Unions call for salary increase
The Swiss Federation of Trade Unions has recommended a salary increase of between two and three per cent for 2004 in a bid to boost the economy.
The federation also criticised the economics minister, Joseph Deiss, for not doing enough to stimulate economic growth.
Union leaders said salaries had to increase by a minimum of two per cent if consumer spending and investment were to increase.
“Next year will see a drop in employees’ disposable cash, while health insurance and pension fund premiums will rise,” said Paul Rechsteiner, president of the federation.
Most unions support a salary rise of two to 2.5 per cent. Others, such as the Industry and Building Union, want to see a rise of 3.5 per cent.
However, the main employers' organisation rejected the demands as unreasonable at a time of economic crisis in Switzerland.
Daniel Hefti, deputy director of the Swiss Employers Union, said the two per cent rise was excessive, adding that employers were not responsible for the increase in premiums.
Deiss under fire
The Swiss Federation of Trade Unions also criticised the economics ministry for failing to take decisive action.
The number of registered jobless in Switzerland rose slightly in July by 1,214 to 141,699 - the first increase in four months.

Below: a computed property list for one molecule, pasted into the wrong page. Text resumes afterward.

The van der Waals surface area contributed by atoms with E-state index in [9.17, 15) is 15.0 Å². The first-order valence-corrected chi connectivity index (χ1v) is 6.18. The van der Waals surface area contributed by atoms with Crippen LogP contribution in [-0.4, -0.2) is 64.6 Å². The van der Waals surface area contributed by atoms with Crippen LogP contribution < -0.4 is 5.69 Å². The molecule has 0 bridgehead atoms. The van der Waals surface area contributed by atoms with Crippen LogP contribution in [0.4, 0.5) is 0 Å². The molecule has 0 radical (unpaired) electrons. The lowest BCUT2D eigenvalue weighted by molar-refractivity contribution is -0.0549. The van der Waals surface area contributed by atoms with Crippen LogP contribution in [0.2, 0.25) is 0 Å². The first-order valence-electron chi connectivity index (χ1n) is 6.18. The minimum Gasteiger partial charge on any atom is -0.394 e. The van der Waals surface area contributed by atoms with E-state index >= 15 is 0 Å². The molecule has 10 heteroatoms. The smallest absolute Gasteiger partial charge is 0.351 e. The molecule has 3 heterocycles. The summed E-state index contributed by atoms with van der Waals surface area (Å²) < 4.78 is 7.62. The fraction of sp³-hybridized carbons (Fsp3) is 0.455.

It has leapt by more than 40,000 since last October and is expected to top 150,000 by the end of the year.
“Considering the dramatic rise in unemployment, the almost total passivity of the economics ministry is astonishing,” said Serge Gaillard, secretary of the federation.
“It’s high time Joseph Deiss lived up to his job title.”
Gaillard added that the situation looked set to deteriorate next year as a result of a decrease in public investment.
“The government must create financial incentives to curb a drop in public investment next year,” he said.
The Swiss Federation of Trade Unions contested a study by the State Secretariat for Economic Affairs, which found that public investment in 1997 had no effect on the economy.
swissinfo with agencies
The Swiss Federation of Trade Unions said salaries must increase by at least two per cent to curb an expected drop in spending next year.
Increased pension and health care costs would also put a strain on disposable income, the federation warned.
The federation said the economics minister, Joseph Deiss, must do more to encourage public investment.
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